OHIO STUDENT FARM
The OHIO Student Farm is the “spiritual home” of the Food Studies program, and a prime example of experiential learning in action. Encompassing around one-and-a-half acres, it comprises student gardens, a tunnel for year-round growing, and field plots. Both students and faculty have a spring-summer garden as well as an extensive fall garden. While the land mostly produces vegetables, it also grows small grains; perennials such as grapes, hops, rhubarb, bamboo, and more; and herbs and medicinal plants for teaching use.
“The OHIO Student Farm and the Food Studies program were the most influential components of my academic career at Ohio University. The various Food Studies courses I took were all among my favorite courses I took at OHIO, and they ranged across disciplines and topics. I was able to gain real world experience working as the manager of the OHIO Student Farm Produce Sale, which also helped me receive summer internship opportunities, where I then could apply what I learned from Food Studies courses to a real job experience. Upon graduating from Ohio University, because of Food Studies, I am staying in Athens for an additional year to serve with a local nonprofit, Rural Action, and am excited to continue my interest in food studies through community work and hands-on experience.” —Rachel McDonald, ’19, Global Studies-Europe Major, Food and Society Certificate
“Students in the College of Arts and Sciences’ STEMstart summer program visited the OHIO Student Farm in 2018. My strongest memory of this field trip was the students actually digging potatoes out of the field; several of the students mentioned they had no idea this was how potatoes were grown and harvested. Due to the disconnect of many young people to the production of food in today's world, I think this opportunity for Ohio University students to learn about where their food comes, is very very important.” —Stephanie Miller, lecturer in biological sciences and STEMstart co-director in the College of Arts and Sciences
FUTURE OF THE FARM
A multitude of departments and colleges across the University are involved with the farm, including the Department of Nutrition; Applied Health and Wellness; Patton College of Education; Restaurant, Hotel, and Tourism; the College of Arts and Sciences; Division of Student Affairs; and the College of Business. Foreign delegates also visit the farm periodically, which is presented as unique to the American Higher Education system by utilizing experiential education. There is also a connection between the OHIO Student Farm and Community Food Initiatives, which is a Southeast Ohio organization that works to ensure everyone has access to healthy, local food.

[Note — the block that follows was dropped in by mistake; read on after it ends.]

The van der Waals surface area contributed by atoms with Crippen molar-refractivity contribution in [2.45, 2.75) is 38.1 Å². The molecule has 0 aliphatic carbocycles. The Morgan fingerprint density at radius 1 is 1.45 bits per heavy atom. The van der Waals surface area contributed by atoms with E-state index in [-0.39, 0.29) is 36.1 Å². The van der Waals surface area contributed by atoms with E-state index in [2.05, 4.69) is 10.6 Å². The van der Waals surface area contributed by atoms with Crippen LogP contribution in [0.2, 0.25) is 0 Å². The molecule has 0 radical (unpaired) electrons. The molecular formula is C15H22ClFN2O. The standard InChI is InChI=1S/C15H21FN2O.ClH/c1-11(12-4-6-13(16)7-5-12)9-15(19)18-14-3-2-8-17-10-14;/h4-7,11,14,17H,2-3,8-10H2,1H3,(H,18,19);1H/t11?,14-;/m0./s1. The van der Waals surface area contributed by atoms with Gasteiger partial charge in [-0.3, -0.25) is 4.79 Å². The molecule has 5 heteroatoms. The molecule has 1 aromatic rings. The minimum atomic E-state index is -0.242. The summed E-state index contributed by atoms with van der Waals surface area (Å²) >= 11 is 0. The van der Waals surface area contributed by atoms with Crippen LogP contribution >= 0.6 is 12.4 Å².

Both Moran and Art would like to see a University commitment to the OHIO Student Farm that would provide a way to keep the student produce side growing and expanding, especially with increasing demand from Culinary Services, which potentially provides a great revenue stream. Supporting a new position for a farm manager would ensure the farm's sustainability—the farm manager would be responsible for the managerial work done thus far by Trese, as well as market the farm and identify new potential customers.
“We’ve grown so much that we need managerial support, and that support must have the hands-in-the-ground experience,” said Moran. “This would allow Food Studies to continue to use and actually grow that food productionexperience for the students.”
Peer institutions have student farms similar to OHIO's—they are used with associated courses and learning opportunities (e.g., Student Farm at Penn State). Students in the College of Business collected a list of these institutions and analyzed what other colleges are doing; many of them have a farm manager running day-to-day operations.
“The farm is of value to the whole University, not to mention the fact that our peer institutions also have student farms that are used more or less in the same way that we do, with associated courses, etc.” added Moran. “We have successful student-run market business and a growing demand for student-grown produce. We've been supporting it thus far with Art's incredible commitment, student labor, and one-time funding from the College of Arts and Sciences, but it’s going to die if someone doesn’t step in and help it. The farm can't be here for free anymore.”
“I cannot say enough about the rich educational experience the OHIO Student Farm brings to the students involved. From learning basic botanical facts, to those that pertain to agricultural processes, commercialization, communication and dissemination.” —Claudia Gonzales-Vallejo, professor of psychology and affiliated faculty of Latin American Studies in the Department of Psychology